Outputs are no trouble; they do not directly affect the behavior of the network. They affect it only indirectly, via feedback. We may define a neuron to be an output neuron if it is connected to external output. Suppose that the output neurons of a given neural network are indexed i(1),i(2),...,i(K). Then the "output" of a neural network at time t refers to the binary sequence x1x2...xK obtained by setting xk=1 at time t if and only if neuron i(k) is firing at time t.

     To introduce external inputs into a one-step neural network, however, we must replace the dynamic equation given above with the following:    

xi(t) = fi(wi1x1(t-1) +...+ winxn(t-1) + vi1E1(t-1) +...+ vimEm(t-1)),

where fi and the wij are as above, Ei is the ith external input, and vij is the conductance of the connection between Ej and neuron i. Obviously, a similar modification will work for multi-step networks. The input of a neural network at time t may be defined as the binary sequence E1E2...Em. If x is the input of the network N at time t, and y is the output of the network at time t+s, we will write y=N(x;s).

4.2 NEURAL GROUP SELECTION

In recent years, several inventive biologists have sought to bridge thelarge gap between formal neural networks and actual brains. In my opinion, the most impressive of these efforts is Edelman's (1987) theory of neuronal group selection, or "Neural Darwinism."

    The starting point of Neural Darwinism is the observation that neuronal dynamics may be analyzed in terms of the behavior of neuronal groups. The strongest evidence in favor of this conjecture is physiological: many of the neurons of the neocortex are organized in clusters, each one containing say 10,000 to 50,000 neurons each.

    Once one has committed oneself to looking at groups, the next step is to ask how these groups are organized. A map, in Edelman's terminology, is a connected set of groups with the property that when one of the inter-group connections in the map is active, others will often tend to be active as well. Maps are not fixed over the life of an organism. They may be formed and destroyed in a very simple way: the connection between two neuronal groups may be "strengthened" by increasing the weights of the neurons connecting the one group with the other, and "weakened" by decreasing the weights of the neurons connecting the two groups.

    Formally, we may consider the set of neural groups as the vertices of a graph, and draw an edge between two vertices whenever a significant proportion of the neurons of the two corresponding groups directly interact. Then a map is a connected subgraph of this graph, and the maps A and B are connected if there is an edge between some element of A and some element of B. (If for "map" one reads "program," and for "neural group" one reads "subroutine," then we have a process dependency graph as drawn in theoretical computer science.)

    This is the set-up, the context in which Edelman's theory works. The meat of the theory is the following hypothesis: the large-scale dynamics of the brain is dominated by the natural selection of maps. Those maps which are active when good results are obtained are strengthened, those maps which are active when bad results are obtained are weakened. And maps are continually mutated by the natural chaos of neural dynamics, thus providing new fodder for the selection process. By use of computer simulations, Edelman and his colleage Reeke have shown that formal neural networks obeying this rule can carry out fairly complicated acts of perception.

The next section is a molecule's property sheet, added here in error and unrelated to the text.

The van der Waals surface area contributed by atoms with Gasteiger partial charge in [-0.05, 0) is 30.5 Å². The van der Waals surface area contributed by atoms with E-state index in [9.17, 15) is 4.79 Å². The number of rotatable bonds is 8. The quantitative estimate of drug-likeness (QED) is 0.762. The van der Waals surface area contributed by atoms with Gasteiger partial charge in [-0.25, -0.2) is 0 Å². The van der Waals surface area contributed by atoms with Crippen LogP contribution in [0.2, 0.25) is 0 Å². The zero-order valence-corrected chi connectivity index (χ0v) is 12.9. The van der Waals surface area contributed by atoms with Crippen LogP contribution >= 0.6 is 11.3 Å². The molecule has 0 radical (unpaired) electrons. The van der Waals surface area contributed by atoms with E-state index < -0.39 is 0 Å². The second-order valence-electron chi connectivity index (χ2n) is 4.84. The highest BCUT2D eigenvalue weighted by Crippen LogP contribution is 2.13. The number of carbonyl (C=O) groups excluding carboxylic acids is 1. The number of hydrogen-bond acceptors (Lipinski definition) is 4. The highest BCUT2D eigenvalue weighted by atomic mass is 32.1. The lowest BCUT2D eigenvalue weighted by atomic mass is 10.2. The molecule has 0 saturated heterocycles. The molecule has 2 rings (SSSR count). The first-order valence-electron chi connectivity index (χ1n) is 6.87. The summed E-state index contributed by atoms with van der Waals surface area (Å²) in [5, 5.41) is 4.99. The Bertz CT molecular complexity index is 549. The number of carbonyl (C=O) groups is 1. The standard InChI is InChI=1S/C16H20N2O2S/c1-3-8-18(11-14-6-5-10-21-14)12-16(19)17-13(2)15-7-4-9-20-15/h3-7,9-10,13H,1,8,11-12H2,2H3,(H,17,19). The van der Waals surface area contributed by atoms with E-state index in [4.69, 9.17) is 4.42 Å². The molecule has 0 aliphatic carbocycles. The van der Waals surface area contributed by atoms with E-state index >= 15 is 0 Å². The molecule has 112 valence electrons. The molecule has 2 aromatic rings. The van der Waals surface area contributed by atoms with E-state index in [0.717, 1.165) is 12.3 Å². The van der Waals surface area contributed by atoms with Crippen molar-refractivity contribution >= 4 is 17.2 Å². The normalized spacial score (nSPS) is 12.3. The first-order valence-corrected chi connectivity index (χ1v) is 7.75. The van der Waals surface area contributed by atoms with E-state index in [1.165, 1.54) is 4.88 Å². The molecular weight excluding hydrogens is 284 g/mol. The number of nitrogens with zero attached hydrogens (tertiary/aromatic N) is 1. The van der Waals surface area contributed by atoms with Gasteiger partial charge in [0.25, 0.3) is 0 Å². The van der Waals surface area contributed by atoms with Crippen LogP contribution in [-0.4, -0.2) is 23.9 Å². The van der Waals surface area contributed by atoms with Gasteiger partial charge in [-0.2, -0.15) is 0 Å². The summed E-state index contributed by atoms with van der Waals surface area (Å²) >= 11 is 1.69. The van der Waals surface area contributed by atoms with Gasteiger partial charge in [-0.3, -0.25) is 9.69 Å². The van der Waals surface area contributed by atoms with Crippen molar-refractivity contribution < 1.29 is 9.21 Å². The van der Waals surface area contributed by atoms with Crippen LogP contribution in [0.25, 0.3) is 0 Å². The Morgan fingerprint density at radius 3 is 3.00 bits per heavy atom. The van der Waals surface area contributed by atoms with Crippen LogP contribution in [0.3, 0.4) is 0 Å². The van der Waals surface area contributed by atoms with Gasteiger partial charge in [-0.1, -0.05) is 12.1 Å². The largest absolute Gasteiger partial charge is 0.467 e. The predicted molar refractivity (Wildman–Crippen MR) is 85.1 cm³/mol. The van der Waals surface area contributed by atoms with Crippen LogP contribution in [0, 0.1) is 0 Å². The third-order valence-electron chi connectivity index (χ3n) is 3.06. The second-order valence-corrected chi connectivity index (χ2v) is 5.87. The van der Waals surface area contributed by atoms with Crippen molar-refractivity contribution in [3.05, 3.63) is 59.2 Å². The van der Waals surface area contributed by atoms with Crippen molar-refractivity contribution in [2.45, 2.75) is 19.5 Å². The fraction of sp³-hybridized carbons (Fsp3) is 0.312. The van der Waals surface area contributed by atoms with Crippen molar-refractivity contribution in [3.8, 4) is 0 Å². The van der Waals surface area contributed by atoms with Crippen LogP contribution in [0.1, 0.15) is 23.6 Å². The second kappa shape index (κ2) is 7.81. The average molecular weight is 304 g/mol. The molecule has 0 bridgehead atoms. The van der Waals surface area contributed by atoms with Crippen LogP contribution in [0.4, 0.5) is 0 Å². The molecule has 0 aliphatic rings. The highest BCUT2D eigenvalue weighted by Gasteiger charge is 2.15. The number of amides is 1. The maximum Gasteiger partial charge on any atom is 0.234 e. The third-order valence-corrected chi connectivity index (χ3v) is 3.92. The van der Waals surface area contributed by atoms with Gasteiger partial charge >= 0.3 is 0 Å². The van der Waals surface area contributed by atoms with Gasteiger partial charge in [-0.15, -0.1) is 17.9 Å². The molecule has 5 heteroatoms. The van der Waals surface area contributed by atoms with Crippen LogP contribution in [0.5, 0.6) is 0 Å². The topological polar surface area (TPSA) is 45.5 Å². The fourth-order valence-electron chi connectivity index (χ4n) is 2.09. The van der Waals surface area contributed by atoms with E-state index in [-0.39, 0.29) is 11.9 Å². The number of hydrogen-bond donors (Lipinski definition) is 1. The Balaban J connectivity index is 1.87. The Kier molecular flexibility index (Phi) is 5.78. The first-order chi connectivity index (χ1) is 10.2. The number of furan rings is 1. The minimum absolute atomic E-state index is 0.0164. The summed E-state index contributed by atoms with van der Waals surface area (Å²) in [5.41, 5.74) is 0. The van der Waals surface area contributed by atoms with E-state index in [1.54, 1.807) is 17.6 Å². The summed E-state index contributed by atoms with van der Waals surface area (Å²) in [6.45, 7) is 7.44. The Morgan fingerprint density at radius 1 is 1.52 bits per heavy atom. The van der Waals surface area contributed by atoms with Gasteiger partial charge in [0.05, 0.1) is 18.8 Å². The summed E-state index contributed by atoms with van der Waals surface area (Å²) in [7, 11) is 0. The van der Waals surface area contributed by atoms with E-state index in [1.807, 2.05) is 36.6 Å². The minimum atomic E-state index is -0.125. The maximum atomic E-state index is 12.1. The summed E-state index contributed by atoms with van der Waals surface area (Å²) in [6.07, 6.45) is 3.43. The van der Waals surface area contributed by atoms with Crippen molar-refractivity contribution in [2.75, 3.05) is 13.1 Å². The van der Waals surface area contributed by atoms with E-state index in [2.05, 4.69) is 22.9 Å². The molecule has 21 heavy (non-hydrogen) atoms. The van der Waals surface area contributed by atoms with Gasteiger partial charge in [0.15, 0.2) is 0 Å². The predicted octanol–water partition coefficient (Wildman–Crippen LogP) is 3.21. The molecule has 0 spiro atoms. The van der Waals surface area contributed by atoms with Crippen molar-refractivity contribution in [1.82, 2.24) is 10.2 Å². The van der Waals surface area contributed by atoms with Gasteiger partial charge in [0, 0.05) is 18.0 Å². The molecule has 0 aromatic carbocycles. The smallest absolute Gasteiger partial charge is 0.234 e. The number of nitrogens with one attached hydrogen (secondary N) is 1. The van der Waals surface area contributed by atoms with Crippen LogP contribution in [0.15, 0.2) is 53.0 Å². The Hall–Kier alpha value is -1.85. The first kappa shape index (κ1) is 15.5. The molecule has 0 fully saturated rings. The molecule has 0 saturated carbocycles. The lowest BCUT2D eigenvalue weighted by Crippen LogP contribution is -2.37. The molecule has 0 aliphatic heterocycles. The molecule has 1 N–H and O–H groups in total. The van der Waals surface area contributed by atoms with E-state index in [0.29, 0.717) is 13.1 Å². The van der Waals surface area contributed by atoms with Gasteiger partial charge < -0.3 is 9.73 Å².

This thumbnail sketch, it must be emphasized, does not do justice to Edelman's ideas. In Neural Darwinism Edelman presents neuronal group selection as a collection of precise biological hypotheses, and presents evidence in favor of a number of these hypotheses. However, I consider that the basic concept of neuronal group selection is largelyindependent of the biological particularities in terms of which Edelman has phrased it. As will be emphasized below, I suspect that the mutation and selection of "transformations" or "maps" is a necessary component of the dynamics of any intelligent system.

4.3 MULTILEVEL NEURAL NETWORKS

What about the large-scale structure of the network of neural networks that is the brain? Edelman says next to nothing about this; but it is certainly far from unimportant. In this section, as a first step toward understanding this structure, we shall consider a "toy brain" machine composed of a network of disjoint neural networks, each one inputting to and outputting from certain other networks. We shall assume that these networks are connected more intimately than just via input/output _ that the internal weights of one network can be affected by the state of another network.

    I know of no evidence supporting the hypothesis that networks in the brain (e.g. maps in the brain) can control each other in the sense of directly altering the conductances of one another's neurons. I have also been unable to locate any evidence explicitly contradicting this hypothesis. In any case it is clear that one network can alter the conductances of the neurons of another network indirectly, by passing charge through these neurons in an appropriate way (for instance, this is obviously the case if one assumes the "Hebb rule" that the conductance of a synapse is increased by use). Therefore, in principle, the type of control posited in the previous paragraph is biologically plausible, and indeed inevitable. But the extent of coordination with which this type of control occurs is almost entirely unknown.